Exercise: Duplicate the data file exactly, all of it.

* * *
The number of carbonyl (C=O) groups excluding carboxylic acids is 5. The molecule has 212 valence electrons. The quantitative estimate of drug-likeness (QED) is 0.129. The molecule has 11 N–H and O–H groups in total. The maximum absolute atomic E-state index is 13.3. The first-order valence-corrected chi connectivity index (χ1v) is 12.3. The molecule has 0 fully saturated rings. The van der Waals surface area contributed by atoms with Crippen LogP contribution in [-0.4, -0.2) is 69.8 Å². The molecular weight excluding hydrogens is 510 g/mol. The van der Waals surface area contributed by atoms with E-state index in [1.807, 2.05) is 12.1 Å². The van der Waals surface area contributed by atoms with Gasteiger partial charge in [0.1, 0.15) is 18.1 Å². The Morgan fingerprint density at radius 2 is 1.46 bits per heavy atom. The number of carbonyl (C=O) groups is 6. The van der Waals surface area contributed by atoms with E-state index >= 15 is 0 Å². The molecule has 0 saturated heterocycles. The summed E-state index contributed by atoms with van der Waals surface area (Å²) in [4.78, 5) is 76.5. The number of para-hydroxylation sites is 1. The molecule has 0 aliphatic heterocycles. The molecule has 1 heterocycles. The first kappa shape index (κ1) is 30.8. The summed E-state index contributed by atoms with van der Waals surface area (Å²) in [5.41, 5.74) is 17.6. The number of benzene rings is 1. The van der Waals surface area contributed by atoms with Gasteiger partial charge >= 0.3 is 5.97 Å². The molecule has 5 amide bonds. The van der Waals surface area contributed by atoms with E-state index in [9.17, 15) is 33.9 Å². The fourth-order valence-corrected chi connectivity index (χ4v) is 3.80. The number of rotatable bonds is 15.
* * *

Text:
The number of carbonyl (C=O) groups excluding carboxylic acids is 5. The molecule has 212 valence electrons. The quantitative estimate of drug-likeness (QED) is 0.129. The molecule has 11 N–H and O–H groups in total. The maximum absolute atomic E-state index is 13.3. The first-order valence-corrected chi connectivity index (χ1v) is 12.3. The molecule has 0 fully saturated rings. The van der Waals surface area contributed by atoms with Crippen LogP contribution in [-0.4, -0.2) is 69.8 Å². The molecular weight excluding hydrogens is 510 g/mol. The van der Waals surface area contributed by atoms with E-state index in [1.807, 2.05) is 12.1 Å². The van der Waals surface area contributed by atoms with Gasteiger partial charge in [0.1, 0.15) is 18.1 Å². The Morgan fingerprint density at radius 2 is 1.46 bits per heavy atom. The number of carbonyl (C=O) groups is 6. The van der Waals surface area contributed by atoms with E-state index >= 15 is 0 Å². The molecule has 0 saturated heterocycles. The summed E-state index contributed by atoms with van der Waals surface area (Å²) in [4.78, 5) is 76.5. The number of para-hydroxylation sites is 1. The molecule has 0 aliphatic heterocycles. The molecule has 1 heterocycles. The first kappa shape index (κ1) is 30.8. The summed E-state index contributed by atoms with van der Waals surface area (Å²) in [5.41, 5.74) is 17.6. The number of benzene rings is 1. The van der Waals surface area contributed by atoms with Gasteiger partial charge >= 0.3 is 5.97 Å². The molecule has 5 amide bonds. The van der Waals surface area contributed by atoms with E-state index in [9.17, 15) is 33.9 Å². The fourth-order valence-corrected chi connectivity index (χ4v) is 3.80. The number of rotatable bonds is 15.